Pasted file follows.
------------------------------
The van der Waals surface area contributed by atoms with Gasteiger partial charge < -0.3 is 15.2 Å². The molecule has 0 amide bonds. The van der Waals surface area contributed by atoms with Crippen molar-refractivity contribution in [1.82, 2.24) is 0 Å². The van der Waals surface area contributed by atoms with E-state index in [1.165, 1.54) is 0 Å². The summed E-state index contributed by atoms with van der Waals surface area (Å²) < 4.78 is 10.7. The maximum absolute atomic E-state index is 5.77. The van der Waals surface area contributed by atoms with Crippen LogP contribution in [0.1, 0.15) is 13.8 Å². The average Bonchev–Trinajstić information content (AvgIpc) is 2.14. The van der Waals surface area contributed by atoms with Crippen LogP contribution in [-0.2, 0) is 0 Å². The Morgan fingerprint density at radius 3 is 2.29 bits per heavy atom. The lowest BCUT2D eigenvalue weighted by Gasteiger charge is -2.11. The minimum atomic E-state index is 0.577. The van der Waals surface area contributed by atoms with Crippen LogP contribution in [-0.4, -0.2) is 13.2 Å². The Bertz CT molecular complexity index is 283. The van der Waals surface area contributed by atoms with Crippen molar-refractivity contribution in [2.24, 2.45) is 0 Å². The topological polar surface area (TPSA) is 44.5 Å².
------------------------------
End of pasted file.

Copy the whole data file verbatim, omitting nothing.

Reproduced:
The van der Waals surface area contributed by atoms with Gasteiger partial charge < -0.3 is 15.2 Å². The molecule has 0 amide bonds. The van der Waals surface area contributed by atoms with Crippen molar-refractivity contribution in [1.82, 2.24) is 0 Å². The van der Waals surface area contributed by atoms with E-state index in [1.165, 1.54) is 0 Å². The summed E-state index contributed by atoms with van der Waals surface area (Å²) < 4.78 is 10.7. The maximum absolute atomic E-state index is 5.77. The van der Waals surface area contributed by atoms with Crippen LogP contribution in [0.1, 0.15) is 13.8 Å². The average Bonchev–Trinajstić information content (AvgIpc) is 2.14. The van der Waals surface area contributed by atoms with Crippen LogP contribution in [-0.2, 0) is 0 Å². The Morgan fingerprint density at radius 3 is 2.29 bits per heavy atom. The lowest BCUT2D eigenvalue weighted by Gasteiger charge is -2.11. The minimum atomic E-state index is 0.577. The van der Waals surface area contributed by atoms with Crippen LogP contribution in [-0.4, -0.2) is 13.2 Å². The Bertz CT molecular complexity index is 283. The van der Waals surface area contributed by atoms with Crippen molar-refractivity contribution in [2.24, 2.45) is 0 Å². The topological polar surface area (TPSA) is 44.5 Å².